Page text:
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Category Archives: Marriage

What does Scripture say about marriage, divorce, and remarriage?

The elders & wives of First Central Bible Church in Chicopee, MA, meet monthly for dinner and Bible study. Over the past year, we’ve been working our way through the Minor Prophets. I recently asked if we could meet for an extended study on a Saturday morning to work through the biblical passages on marriage, divorce, and remarriage. We would then put our conclusions into writing in a position paper on the topic.

To prepare for the study, I gave our team a study packet. (Click on the link to download a copy of the study guide.) It included:

Key Scripture passages on marriage, divorce, & remarriage (3 translations & 2 paraphrases)

  • Genesis 2:23-25
  • Deuteronomy 24:1-4
  • Malachi 2:16
  • Luke 16:18
  • Mark 10:1-12
  • Matthew 5:31-32
  • Matthew 19:1-12
  • 1 Corinthians 7:10-11
  • 1 Corinthians 7:12-16
  • 1 Corinthians 7:39 (Romans 7:2)

Commentaries

  • Bible Knowledge Commentary (popular level, provides a good overview)
  • New American Commentary (more detailed and sometimes technical)

Taking personalities, biases, and culture out of the equation …

  • What does Scripture say?
  • While the commentaries should help us, they should not be a substitute for the Scripture passages.
  • Focus on the Scripture, not what your favorite author says.

I’ve written the first draft of the position paper, but we have not yet discussed it. In case you are curious, here are the bullet points of our conclusions.

  • Marriage is God’s plan; a spiritual dynamic; lifelong and permanent; challenging and takes work.
  • Divorce is not commanded or required. In fact, it breaks God’s heart. Rather than divorce, we should encourage couples to pursue reconciliation.
  • Divorce is allowed under two circumstances–adultery; desertion by an unbelieving spouse.
  • Where divorce is allowed, remarriage is allowed.
  • If the divorce is not for biblical reasons, the individuals should either reconcile or remain single.

 

 

Commune Occasion

Communication is one of the biggest challenges in marriage. It is compounded by the fact that men and women use the same words but with entirely different meanings. Here is a humorous resource Carol and I have used in sermons and conferences to illustrate the challenges of communication.

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What men really mean

“IT’S A GUY THING” Means: “There is no rational thought pattern connected with it, and you have no chance at all of making it logical.”

“UH HUH,” “SURE, HONEY,” OR “YES, DEAR…” Means: Absolutely nothing. It’s a conditioned response.

“IT WOULD TAKE TOO LONG TO EXPLAIN” Means: “I have no idea how it works.”

“YOU KNOW HOW BAD MY MEMORY IS.” Means: “I remember the theme song to ‘F Troop’, the address of the first girl I ever kissed, and the vehicle identification numbers of every car I’ve ever owned, but I forgot your birthday.”

“OH, DON’T FUSS, I JUST CUT MYSELF, IT’S NO BIG DEAL.” Means: “I have actually severed a limb, but will bleed to death before I admit that I’m hurt.”

“HEY, I’VE GOT MY REASONS FOR WHAT I’M DOING.” Means: “And I sure hope I think of some pretty soon.”

“I’M NOT LOST. I KNOW EXACTLY WHERE WE ARE.” Means: “No one will ever see us alive again.”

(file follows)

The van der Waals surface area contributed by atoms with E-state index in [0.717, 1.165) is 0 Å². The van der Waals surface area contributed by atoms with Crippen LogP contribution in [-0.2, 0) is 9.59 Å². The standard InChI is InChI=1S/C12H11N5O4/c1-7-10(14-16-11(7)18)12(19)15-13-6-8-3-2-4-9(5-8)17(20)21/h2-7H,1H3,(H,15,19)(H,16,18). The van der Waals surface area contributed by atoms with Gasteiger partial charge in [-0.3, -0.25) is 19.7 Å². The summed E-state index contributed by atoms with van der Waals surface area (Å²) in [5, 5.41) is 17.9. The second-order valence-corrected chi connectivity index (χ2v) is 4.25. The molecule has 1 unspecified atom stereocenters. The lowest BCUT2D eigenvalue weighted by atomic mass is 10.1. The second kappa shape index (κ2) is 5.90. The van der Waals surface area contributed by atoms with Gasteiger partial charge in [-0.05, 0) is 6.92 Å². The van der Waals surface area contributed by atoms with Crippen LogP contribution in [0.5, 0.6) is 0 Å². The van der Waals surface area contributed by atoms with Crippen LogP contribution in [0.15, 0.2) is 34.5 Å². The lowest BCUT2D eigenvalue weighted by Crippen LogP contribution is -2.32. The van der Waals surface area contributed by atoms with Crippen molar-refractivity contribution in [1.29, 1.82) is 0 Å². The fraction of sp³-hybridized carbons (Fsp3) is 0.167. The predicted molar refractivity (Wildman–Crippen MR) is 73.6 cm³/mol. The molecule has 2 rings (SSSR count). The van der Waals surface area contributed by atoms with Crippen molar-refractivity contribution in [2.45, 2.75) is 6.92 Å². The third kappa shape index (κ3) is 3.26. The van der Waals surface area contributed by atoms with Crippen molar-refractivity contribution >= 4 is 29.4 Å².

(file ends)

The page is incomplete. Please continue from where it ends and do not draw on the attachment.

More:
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Words Women Use

“FINE.” This is the word we use at the end of any argument that we feel we are right about but need to shut you up. NEVER use fine to describe how a woman looks. This will cause you to have one of those arguments.

“FIVE MINUTES.” This is half an hour. It is equivalent to the five minutes that your football game is going to last before you take out the trash, so I feel that it’s an even trade.

“NOTHING.” This means something and you should be on your toes.  “Nothing” is usually used to describe the feeling a woman has of wanting to turn you inside out, upside down, and backwards. “Nothing” usually signifies an argument that will last “Five Minutes” and end with the word “Fine.”

“LOUD SIGH.” This is not actually a word, but is still often a verbal statement very misunderstood by men. A “Loud Sigh” means she thinks you are an idiot at that moment and wonders why she is wasting her time standing here and arguing with you over “Nothing.”

“SOFT SIGH.” Again, not a word, but a verbal statement. “Soft Sighs” are one of the few things that some men actually understand. She is content. Your best bet is to not move or breathe and she will stay content.

“THANKS.” A woman is thanking you. Do not faint, just say, “You’re welcome.”

“THANKS A LOT.” This is much different than “Thanks.” A woman will say, “Thanks A Lot,” when she is really ticked off at you. It signifies that you have hurt her in some callous way, and will be followed by the “Loud Sigh.” Be careful not to ask what is wrong after the “Loud Sigh,” as she will only tell you “Nothing.”

 
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Posted by on June 25, 2018 in Fun, Marriage

 

The role and responsibility of a husband

It should be no surprise that men are confused today about what their role is. TV portrays men as idiots and women as strong. Movies and magazines tell us the measure of success is how much money you make, how fast your car is, how many women you’ve taken to bed, or how high you’ve climbed on the career ladder. Christian books and speakers tell us to be radical and wild at heart. Churches promote Bible studies for women and children, but leave men to fend for themselves.

What’s a man to do? What is the role and responsibility of a man in marriage?

Scripture explains that the role of the husband is to be the head of his wife (Ephesians 5:23, 25-27; 1 Corinthians 11:3, 8-9; Colossians 3:19). Headship communicates the ideas of one who is superior in rank, responsible for those under his headship, and the one who has been delegated the authority to decide and to act. By God’s design, the husband is the head of the wife and lovingly exercises his delegated authority.